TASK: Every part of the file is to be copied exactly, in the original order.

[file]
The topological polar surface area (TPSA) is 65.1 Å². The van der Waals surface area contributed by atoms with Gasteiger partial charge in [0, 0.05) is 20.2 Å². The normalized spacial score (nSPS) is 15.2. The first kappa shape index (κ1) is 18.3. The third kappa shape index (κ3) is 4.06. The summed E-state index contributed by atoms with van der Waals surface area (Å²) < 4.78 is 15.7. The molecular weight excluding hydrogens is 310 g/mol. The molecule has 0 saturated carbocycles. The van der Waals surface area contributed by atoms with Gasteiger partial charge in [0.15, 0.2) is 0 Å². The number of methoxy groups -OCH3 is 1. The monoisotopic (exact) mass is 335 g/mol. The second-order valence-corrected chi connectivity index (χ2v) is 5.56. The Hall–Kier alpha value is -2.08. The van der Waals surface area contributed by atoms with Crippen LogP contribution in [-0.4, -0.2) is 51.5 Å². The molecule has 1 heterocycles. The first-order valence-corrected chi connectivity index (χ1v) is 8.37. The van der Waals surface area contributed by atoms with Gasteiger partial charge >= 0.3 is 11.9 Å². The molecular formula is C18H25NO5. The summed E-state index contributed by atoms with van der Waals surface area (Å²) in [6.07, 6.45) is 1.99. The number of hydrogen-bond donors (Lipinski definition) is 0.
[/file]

The topological polar surface area (TPSA) is 65.1 Å². The van der Waals surface area contributed by atoms with Gasteiger partial charge in [0, 0.05) is 20.2 Å². The normalized spacial score (nSPS) is 15.2. The first kappa shape index (κ1) is 18.3. The third kappa shape index (κ3) is 4.06. The summed E-state index contributed by atoms with van der Waals surface area (Å²) < 4.78 is 15.7. The molecular weight excluding hydrogens is 310 g/mol. The molecule has 0 saturated carbocycles. The van der Waals surface area contributed by atoms with Gasteiger partial charge in [0.15, 0.2) is 0 Å². The number of methoxy groups -OCH3 is 1. The monoisotopic (exact) mass is 335 g/mol. The second-order valence-corrected chi connectivity index (χ2v) is 5.56. The Hall–Kier alpha value is -2.08. The van der Waals surface area contributed by atoms with Crippen LogP contribution in [-0.4, -0.2) is 51.5 Å². The molecule has 1 heterocycles. The first-order valence-corrected chi connectivity index (χ1v) is 8.37. The van der Waals surface area contributed by atoms with Gasteiger partial charge >= 0.3 is 11.9 Å². The molecular formula is C18H25NO5. The summed E-state index contributed by atoms with van der Waals surface area (Å²) in [6.07, 6.45) is 1.99. The number of hydrogen-bond donors (Lipinski definition) is 0.